Speeches by Abbas and Netanyahu at the UN: Worlds apart

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By: Dr. Aref Assaf

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Television is not my favorite pastime, one-day last week, an exception was made for the two speeches given by the leaders of Israel and the Palestinian Authority, at this year’s gathering of world leaders. The United Nations General Assembly listened to two decidedly contrasting narratives of the same conflict; the Israel Palestine conflict.Mahmoud Abbas, president of the Palestinian National Authority spoke for about seventeen minutes in Arabic, one of the few languages recognized by the United Nations. His passionate speech was interrupted several times by rousing ovations. The English translation, while very accurate, failed to deliver the same passion of the Arabic version. Shockingly, MSNBC TV, promptly cuts away the speech when he began discussing “another Nakba,” to a segment on the need to attack Iran.

Mahmoud Abbas’ words on the Palestinian question were derived from the desperation of Palestinians under Israeli occupation and the urgency for international solidarity. Abbas warned that Palestinians should not be expected to return to a peace process that has continuously failed them. He directly pointed the finger at Israel for the failure, arguing that the two-state solution must be saved, but there is little urgency displayed on the part of Israel or the U.S. to save it. Many believe this option may well be past the point of salvation.

Abbas’ speech signaled his de facto capitulation to a set of donor dependency relations especially with the U.S. and Israel, and the failure to link Palestinian struggle for freedom and rights with the democratic momentum of the Arab Spring. Despite singling out Israelis for undermining peace prospects, nowhere will it be read that Abbas was ready to be more assertive and independent of the U.S. or more challenging to Israel. Excluding American one-sidedness from the speech, Abbas instead said the Palestinians are not desirous of upsetting relations with the U.S. or the upcoming elections. The “intensive consultations” he spoke of regarding Palestinian membership in additional UN bodies are just that- talks, which are as productive twenty years of negotiations with Israel. A source shows the US has asked the Palestinians to delay the bid until after the US presidential elections.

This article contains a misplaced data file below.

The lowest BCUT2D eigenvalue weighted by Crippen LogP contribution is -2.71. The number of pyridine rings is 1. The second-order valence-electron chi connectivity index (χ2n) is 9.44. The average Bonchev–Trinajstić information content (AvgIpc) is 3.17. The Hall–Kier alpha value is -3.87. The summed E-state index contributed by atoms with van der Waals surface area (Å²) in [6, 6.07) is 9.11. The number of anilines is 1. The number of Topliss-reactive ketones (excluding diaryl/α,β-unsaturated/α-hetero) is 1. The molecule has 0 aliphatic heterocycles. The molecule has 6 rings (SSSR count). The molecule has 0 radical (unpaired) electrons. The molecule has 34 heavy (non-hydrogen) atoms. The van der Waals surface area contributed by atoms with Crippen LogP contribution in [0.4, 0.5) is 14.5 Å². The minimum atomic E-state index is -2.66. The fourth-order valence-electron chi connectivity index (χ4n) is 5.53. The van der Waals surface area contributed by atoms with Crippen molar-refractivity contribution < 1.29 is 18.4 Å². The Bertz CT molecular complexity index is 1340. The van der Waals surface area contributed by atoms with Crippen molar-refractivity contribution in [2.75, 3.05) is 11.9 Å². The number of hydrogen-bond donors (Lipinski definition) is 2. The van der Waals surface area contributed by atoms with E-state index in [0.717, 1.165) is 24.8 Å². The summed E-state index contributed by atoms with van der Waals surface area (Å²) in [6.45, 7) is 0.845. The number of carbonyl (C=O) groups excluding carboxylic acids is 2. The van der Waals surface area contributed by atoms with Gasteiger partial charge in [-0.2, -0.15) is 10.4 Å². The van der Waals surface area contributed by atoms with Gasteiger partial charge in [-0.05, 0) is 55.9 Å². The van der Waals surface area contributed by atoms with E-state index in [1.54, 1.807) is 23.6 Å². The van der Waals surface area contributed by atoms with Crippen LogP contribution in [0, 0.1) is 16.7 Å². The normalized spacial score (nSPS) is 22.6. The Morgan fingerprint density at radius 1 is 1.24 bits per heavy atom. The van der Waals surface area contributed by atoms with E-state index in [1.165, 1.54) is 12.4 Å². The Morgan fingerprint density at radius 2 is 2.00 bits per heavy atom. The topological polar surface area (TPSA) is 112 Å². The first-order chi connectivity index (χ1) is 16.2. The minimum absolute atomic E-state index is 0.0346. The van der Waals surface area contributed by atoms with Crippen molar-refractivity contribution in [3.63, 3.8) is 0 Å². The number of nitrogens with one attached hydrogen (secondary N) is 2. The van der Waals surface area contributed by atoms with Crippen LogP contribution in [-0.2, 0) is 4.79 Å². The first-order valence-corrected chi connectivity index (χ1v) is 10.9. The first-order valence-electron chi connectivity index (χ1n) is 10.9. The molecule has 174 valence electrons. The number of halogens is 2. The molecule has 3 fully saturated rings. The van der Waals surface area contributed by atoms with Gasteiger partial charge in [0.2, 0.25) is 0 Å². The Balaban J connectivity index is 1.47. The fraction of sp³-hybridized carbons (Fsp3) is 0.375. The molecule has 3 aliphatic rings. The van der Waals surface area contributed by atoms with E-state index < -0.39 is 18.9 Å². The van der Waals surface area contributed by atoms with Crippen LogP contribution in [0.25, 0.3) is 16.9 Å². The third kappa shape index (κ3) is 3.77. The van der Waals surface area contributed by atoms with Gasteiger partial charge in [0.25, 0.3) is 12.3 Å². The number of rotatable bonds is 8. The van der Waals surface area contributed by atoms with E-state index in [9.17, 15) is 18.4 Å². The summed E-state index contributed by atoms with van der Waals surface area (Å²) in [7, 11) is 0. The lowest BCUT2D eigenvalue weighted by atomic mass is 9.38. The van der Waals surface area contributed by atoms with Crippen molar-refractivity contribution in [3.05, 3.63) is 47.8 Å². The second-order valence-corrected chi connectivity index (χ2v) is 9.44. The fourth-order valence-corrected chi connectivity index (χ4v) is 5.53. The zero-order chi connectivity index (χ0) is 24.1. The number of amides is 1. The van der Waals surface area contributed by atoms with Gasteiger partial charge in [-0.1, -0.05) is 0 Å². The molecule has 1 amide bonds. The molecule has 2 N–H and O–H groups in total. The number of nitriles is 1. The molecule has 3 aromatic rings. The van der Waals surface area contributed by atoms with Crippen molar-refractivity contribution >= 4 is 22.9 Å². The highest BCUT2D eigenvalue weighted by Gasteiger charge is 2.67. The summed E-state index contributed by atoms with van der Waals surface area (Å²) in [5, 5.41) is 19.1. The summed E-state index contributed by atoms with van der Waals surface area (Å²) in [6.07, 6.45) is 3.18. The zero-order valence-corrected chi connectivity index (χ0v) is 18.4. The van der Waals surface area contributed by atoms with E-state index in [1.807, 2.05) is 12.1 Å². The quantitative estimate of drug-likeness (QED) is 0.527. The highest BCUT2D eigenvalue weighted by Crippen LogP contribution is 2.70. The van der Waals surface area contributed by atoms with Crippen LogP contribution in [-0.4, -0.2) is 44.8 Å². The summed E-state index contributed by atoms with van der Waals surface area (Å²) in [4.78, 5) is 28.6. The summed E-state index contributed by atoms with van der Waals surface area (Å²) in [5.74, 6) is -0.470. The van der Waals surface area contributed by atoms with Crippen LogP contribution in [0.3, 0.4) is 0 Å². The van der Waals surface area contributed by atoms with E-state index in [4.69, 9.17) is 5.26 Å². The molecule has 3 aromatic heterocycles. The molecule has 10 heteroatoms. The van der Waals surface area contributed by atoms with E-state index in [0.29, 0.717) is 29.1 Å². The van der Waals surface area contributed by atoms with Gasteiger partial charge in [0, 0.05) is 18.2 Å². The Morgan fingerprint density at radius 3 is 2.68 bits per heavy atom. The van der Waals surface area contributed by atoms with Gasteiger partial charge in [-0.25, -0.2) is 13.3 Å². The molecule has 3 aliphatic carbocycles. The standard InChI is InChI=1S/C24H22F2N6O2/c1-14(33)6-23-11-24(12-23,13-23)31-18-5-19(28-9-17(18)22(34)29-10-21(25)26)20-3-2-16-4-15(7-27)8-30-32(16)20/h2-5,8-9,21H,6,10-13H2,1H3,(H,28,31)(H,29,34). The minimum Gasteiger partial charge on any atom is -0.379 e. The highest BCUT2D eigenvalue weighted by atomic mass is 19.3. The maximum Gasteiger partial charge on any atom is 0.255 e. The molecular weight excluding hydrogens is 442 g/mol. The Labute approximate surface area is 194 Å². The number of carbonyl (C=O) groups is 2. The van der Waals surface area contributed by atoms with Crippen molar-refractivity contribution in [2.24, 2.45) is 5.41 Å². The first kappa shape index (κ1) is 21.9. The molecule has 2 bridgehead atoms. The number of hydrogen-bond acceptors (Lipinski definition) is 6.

I credit Abbas for using a language that was directed with the aim of winning support from many Palestinians who remain dissatisfied with the current Palestinian leadership. Abbas spoke of the Israeli “apartheid” and asserted the need to continue “peaceful popular resistance” against the occupation. In a clear effort to win support from Palestinian civil society, whose call for a global campaign of boycott, divestment, and sanctions has fundamentally challenged the longstanding PLO/PA strategy. He spoke in a language of rights, and identified Israel’s “settler colonialism” as something that must be “condemned, punished and boycotted.” Abbas described Israel’s “illegal” policies in language taken directly from the texts and discourse of international law. The “occupying power” — a legal term repeated multiple times in the speech — has employed severe “illegal measures” against the Palestinian population, including hindering economic development and pursuing a policy of “racist settlement.” The speech was intended, “to laying out the Palestinian case against Israel – a case they will press in international criminal forums if admitted to the U.N. General Assembly.”